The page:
Pregnant women should reconsider travel to areas with Zika virus |

Pregnant women should reconsider travel to areas with Zika virus

Teresa Ristow
Global health researchers are investigating whether a woman should wait before getting pregnant after visiting a Zika endimic area, and for how long. The Centers for Disease Control is also advising women who are pregnant, and their significant others, to avoid travel to areas in which the Zika virus is prevalent.
Courtesy Photo

— Steamboat Springs residents booking tickets for a tropical spring break vacation may want to carefully consider their destination, particularly if they are pregnant or are the significant other of a pregnant woman.

Spread of the Zika virus in recent months has become a public health emergency, according to the World Health Organization.

Primarily spread through mosquito bites in warm, tropical areas, symptoms of the virus include red eyes, joint pain, rash and fever, and the illness may lead to the birth injury microcephaly for pregnant women who contract the virus.

Babies with microphaly have a smaller head, which is normally associated with slower brain development.

When discussing Zika with pregnant women locally, Dr. Diane E. B. Petersen said she is advising the women not to travel to areas where Zika is active.

“Don’t go,” said Petersen, an OB/GYN at Yampa Care for Women at Yampa Valley Medical Center.

Petersen said that, if the significant other of a pregnant women is traveling to an area with Zika, he should try to avoid mosquito bites, be tested for the virus’ antibody if he begins to show symptoms and avoid intimacy or use condoms with his pregnant partner.

Although Zika has been around since the 1940s, until recently, outbreaks have only been reported in some countries in tropical Africa, Southeast Asia and the Pacific Islands.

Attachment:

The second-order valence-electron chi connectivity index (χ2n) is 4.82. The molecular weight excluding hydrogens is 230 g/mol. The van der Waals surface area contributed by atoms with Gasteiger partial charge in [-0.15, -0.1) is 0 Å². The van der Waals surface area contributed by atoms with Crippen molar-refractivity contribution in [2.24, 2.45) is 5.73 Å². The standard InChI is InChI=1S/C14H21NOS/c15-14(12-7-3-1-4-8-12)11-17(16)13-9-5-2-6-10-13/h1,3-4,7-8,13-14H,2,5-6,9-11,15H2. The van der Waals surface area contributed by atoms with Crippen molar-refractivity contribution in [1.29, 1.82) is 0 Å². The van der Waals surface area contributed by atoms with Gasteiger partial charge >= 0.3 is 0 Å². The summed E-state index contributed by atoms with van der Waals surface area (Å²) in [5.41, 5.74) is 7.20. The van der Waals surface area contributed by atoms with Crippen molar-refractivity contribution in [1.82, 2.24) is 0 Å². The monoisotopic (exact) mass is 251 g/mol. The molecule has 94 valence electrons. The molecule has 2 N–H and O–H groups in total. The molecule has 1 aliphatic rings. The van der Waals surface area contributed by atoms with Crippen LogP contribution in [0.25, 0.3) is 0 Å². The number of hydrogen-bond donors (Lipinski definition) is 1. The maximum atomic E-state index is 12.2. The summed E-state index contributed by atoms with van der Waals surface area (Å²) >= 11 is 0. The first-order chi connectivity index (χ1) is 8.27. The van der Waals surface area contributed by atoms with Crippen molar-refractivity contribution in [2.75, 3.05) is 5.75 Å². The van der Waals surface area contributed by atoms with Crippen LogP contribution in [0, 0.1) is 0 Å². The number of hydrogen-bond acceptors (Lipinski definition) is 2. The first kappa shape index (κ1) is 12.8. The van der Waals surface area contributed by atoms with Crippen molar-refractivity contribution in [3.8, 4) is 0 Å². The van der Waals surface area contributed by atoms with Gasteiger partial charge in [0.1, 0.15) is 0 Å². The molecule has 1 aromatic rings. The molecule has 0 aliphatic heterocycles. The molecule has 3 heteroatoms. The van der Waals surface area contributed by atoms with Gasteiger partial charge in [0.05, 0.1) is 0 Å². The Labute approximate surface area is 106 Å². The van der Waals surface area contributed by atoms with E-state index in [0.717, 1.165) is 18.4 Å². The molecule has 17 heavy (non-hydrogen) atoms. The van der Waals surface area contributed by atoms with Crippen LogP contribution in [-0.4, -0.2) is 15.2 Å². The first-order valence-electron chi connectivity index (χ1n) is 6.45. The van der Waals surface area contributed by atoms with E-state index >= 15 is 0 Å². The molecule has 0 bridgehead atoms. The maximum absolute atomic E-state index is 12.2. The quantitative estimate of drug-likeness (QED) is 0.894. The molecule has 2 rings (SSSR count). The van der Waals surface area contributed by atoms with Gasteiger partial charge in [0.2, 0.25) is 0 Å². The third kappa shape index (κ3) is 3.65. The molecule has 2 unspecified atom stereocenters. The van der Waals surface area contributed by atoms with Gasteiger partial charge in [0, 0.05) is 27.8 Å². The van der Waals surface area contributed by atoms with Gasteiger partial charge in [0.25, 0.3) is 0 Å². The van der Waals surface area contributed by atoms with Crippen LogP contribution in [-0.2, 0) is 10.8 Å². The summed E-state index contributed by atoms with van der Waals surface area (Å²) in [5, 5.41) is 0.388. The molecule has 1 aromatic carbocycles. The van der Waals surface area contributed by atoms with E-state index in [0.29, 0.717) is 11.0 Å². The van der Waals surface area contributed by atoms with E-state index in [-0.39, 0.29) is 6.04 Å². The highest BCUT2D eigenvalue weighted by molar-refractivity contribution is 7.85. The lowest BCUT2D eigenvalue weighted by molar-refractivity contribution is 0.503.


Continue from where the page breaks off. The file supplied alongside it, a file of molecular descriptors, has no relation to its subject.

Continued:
The virus spread to Brazil for the first time in May and continued to spread through the following several months.

The virus has now been identified in Mexico, several countries in the Caribbean, Central America, the Pacific Islands and South America, and the Centers for Disease Control expects it to continue spreading.

Though the virus isn’t being locally transmitted in the United States, there have been more than 250 cases of travel-associated Zika virus disease, including 18 pregnant women. Six of those 18 cases involved the virus being sexually transmitted to the pregnant woman from a partner who tested positive. Two of the travel-associated cases Colorado residents.

The CDC is recommending pregnant women consider postponing travel to areas where Zika virus transmission is ongoing. Those who must travel should talk to a healthcare provider first and strictly follow steps to prevent mosquito bites during the trip, according to the CDC.

The likelihood of contracting Zika virus once exposed or of a pregnant woman passing Zika on to her baby is still unknown.

Apart from Zika, Petersen said pregnant women should always take precautions when considering long-distance travel.

“Check the CDC website,, for any travel warnings,” Petersen said. “Blood clots in legs and emboli — a blood clot that travels through the bloodstream to the lungs — can be deadly and are more common in pregnancy. Long-distance travel, air travel and immobility are all risk factors.”

For the latest information on Zika virus, see

To reach Teresa Ristow, call 970-871-4206, email or follow her on Twitter @TeresaRistow

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